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‘Most pressing priorities’

Unite at STUC: members’ issues top of agenda
Hajera Blagg, Friday, April 22nd, 2016

The Scottish TUC (STUC) conference began this week on Monday (April 18 to 20), when delegates from Unite moved motions on a range of issues from the government’s controversial trade union Bill to manufacturing to the crisis in the oil industry as well as cuts to local government.


‘Breathtaking loss’

Unite led the call on the first day of the conference for an emergency oil and gas summit.


Moving composite D on the offshore industry and oil price crisis, Debbie Figures vice-chair of Unite Scotland, told STUC conference of the ‘breathtaking loss’ of 65,000 jobs because of plunging oil prices and the desperate need for the Scottish and UK governments to get their ‘acts together’ to safeguard skills and jobs.


“We need to protect terms, conditions, skills and safety of offshore production and the industry’s most important resource, its people,” Figures said. “ Let’s be clear conference, the economic benefits of the industry will not be maximised or its fortunes reversed by undermining safety and job security through imposition or by allowing the pool of skilled workers to simply disappear.”


Figures praised the formation of the Offshore Co-ordinating Group by offshore unions to fight for jobs, safety and terms and conditions.

“Trade unions are not a barrier to progress,” she said. “On the contrary, we are part of the solution to ensuring the sector’s economic recovery and politicians and above all the companies offshore should remember that and work with us.”


Also on Monday (April 18), Unite secretary for Scotland Pat Rafferty moved a motion on manufacturing on behalf of the STUC’s general council.

He said that a policy of active industrial engagement by both the Scottish and Westminster governments is urgently needed to free the country from the ‘ghosts’ of its economic past.


With economic activity in manufacturing and construction yet to recover to pre-crash levels, Scotland is increasingly reliant on the services sector where exports have risen from 24 percent in 2002 to 38 percent in 2014. In contrast Scotland’s exports from manufacturing have been broadly flat for over 13 years.


Rafferty also warned that without an urgent change of approach, the opportunity presented by the new apprenticeship levy to reinvigorate Scotland’s skills base will be lost as the ‘lion’s share’ of funding will continue to go to support lower paid, lower skilled work.


‘Ineffective and weak’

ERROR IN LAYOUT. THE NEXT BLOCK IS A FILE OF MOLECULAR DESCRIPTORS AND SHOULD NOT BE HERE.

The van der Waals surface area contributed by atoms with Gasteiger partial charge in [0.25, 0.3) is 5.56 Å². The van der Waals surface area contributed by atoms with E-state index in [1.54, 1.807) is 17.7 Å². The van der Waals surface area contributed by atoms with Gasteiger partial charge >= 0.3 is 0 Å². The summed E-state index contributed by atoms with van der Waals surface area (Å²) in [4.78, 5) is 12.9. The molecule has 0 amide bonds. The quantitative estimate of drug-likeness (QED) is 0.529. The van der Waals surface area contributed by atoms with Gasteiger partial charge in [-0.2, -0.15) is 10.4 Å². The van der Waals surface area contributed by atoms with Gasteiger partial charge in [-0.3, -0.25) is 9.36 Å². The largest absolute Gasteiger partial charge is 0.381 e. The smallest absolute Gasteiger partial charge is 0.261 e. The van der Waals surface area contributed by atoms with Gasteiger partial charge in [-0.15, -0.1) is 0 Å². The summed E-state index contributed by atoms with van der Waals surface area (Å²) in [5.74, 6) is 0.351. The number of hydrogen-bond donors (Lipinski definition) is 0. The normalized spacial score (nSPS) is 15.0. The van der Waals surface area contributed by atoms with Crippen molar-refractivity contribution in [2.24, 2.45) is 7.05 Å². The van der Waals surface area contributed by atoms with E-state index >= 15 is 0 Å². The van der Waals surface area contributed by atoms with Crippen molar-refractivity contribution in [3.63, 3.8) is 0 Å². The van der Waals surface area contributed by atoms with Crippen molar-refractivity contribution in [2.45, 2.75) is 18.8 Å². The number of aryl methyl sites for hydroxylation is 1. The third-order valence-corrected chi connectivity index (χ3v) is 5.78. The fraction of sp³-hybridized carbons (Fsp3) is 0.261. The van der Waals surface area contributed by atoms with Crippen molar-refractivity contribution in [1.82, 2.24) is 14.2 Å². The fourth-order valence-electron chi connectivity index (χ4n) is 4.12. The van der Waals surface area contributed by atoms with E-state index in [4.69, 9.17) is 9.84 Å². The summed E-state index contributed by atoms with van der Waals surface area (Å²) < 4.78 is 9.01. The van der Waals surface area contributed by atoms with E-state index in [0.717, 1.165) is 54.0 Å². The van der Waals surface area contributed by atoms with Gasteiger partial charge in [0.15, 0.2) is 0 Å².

“The Scottish government may think it has a strategy but it’s ineffective and weak,” he said. “The £70m investment for our manufacturing sector, while welcome, does not go far enough and there is only minimal detail on a number of key challenges such as supply-chains, investment and skills.

He said that there was a “strong case” for arguing that Scotland should be able to use the levy monies as it sees fit to grow our economy for the long-term.


“That means directing funds towards manufacturing to actively boost high level skills in the emerging workforce,” he said.

Congress held a debate on the issue of Trident on Wednesday (April 20).


The policy eventually voted through at Congress, Rafferty argued, did not fully reflect Unite’s commitment to ensure that members’ livelihoods are protected and therefore the union could not support the position agreed at Congress.


Defending jobs and communities

“Unite’s policy is abundantly clear on the matter of Trident,” he said. “Defending the jobs and communities of our members in defence is our priority.


“The skills, productivity and ingenuity defence workers possess are why they are essential to our manufacturing capabilities and why we have been seeking firm commitments that defence spending ensures that taxpayers’ money goes to support UK defence workers,” Rafferty noted.


“This is not the case at the moment with 12 pence in every pound, and soon to be 25 pence in every pound, supporting overseas defence jobs. We want that money used here to support our members’ jobs in shipbuilding and defence manufacturing.”


Unite regional coordinating officer Jackson Cullinane highlighted a motion moved on the trade union Bill.


“We have pushed for the Scotland government, both on a national and local level, to adopt a stance of non-compliance,” he said. “We have already convinced 17 of Scotland’s 30 local authorities to take this position and reject the trade union Bill’s implementation once it’s made into law.”


Cullinane also noted that Unite brought to the forefront at Congress the issue of cuts to local government in Scotland.


“There have been 40,000 local authority job cuts in Scotland alone, with 20,000 more coming through the pipeline,” he said. “While the SNP has styled itself as the anti-austerity party, they have in fact doubled chancellor Osborne’s cuts to local government funding.


Debt amnesty

“And so Unite has put together a package of measures to fight these cuts,” Cullinane explained. “Chief among these measures is a debt amnesty – a plan which was actually devised directly by our lay members.”


Cullinane noted that Scotland still maintained nearly £2.5bn in pre-devolution debt.


The Unite composite highlighted that pre-devolution debt liabilities carry an average interest rate twice that of post-devolution debt.


“An amnesty on pre-devolution debt interest repayments would create much needed breathing space in extremely pressurised Scottish local government budgets, saving hundreds of millions of pounds and thousands of jobs,” Unite argued.


Cullinane said that the issues Unite highlighted at the conferences “flowed directly from our first ever Unite Scotland policy conference earlier this year.


“And so we were able to bring to the forefront our members’ most pressing priorities,” he said.



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